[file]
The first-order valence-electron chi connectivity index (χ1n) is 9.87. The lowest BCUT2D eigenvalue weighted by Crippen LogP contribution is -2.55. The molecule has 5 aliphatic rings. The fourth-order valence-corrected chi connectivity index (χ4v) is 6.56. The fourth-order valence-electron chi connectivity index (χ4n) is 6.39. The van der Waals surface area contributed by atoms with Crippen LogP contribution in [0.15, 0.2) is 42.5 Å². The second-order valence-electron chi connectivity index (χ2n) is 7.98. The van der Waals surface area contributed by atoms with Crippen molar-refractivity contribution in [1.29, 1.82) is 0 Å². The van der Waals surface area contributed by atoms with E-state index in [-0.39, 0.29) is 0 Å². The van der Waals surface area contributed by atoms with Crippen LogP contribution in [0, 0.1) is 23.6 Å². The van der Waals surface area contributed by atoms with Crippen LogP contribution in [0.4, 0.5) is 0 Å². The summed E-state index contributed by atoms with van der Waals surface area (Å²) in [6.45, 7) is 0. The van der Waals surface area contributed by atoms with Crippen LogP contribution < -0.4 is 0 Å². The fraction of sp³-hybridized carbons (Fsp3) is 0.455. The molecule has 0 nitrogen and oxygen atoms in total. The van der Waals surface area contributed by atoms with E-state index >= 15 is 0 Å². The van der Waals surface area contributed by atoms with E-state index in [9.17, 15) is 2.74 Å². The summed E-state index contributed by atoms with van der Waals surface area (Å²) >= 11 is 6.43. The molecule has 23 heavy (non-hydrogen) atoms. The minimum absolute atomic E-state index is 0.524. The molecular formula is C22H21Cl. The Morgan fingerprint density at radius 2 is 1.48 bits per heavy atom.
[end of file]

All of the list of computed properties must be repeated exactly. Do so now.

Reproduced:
The first-order valence-electron chi connectivity index (χ1n) is 9.87. The lowest BCUT2D eigenvalue weighted by Crippen LogP contribution is -2.55. The molecule has 5 aliphatic rings. The fourth-order valence-corrected chi connectivity index (χ4v) is 6.56. The fourth-order valence-electron chi connectivity index (χ4n) is 6.39. The van der Waals surface area contributed by atoms with Crippen LogP contribution in [0.15, 0.2) is 42.5 Å². The second-order valence-electron chi connectivity index (χ2n) is 7.98. The van der Waals surface area contributed by atoms with Crippen molar-refractivity contribution in [1.29, 1.82) is 0 Å². The van der Waals surface area contributed by atoms with E-state index in [-0.39, 0.29) is 0 Å². The van der Waals surface area contributed by atoms with Crippen LogP contribution in [0, 0.1) is 23.6 Å². The van der Waals surface area contributed by atoms with Crippen LogP contribution in [0.4, 0.5) is 0 Å². The summed E-state index contributed by atoms with van der Waals surface area (Å²) in [6.45, 7) is 0. The van der Waals surface area contributed by atoms with Crippen LogP contribution < -0.4 is 0 Å². The fraction of sp³-hybridized carbons (Fsp3) is 0.455. The molecule has 0 nitrogen and oxygen atoms in total. The van der Waals surface area contributed by atoms with E-state index >= 15 is 0 Å². The van der Waals surface area contributed by atoms with E-state index in [9.17, 15) is 2.74 Å². The summed E-state index contributed by atoms with van der Waals surface area (Å²) >= 11 is 6.43. The molecule has 23 heavy (non-hydrogen) atoms. The minimum absolute atomic E-state index is 0.524. The molecular formula is C22H21Cl. The Morgan fingerprint density at radius 2 is 1.48 bits per heavy atom.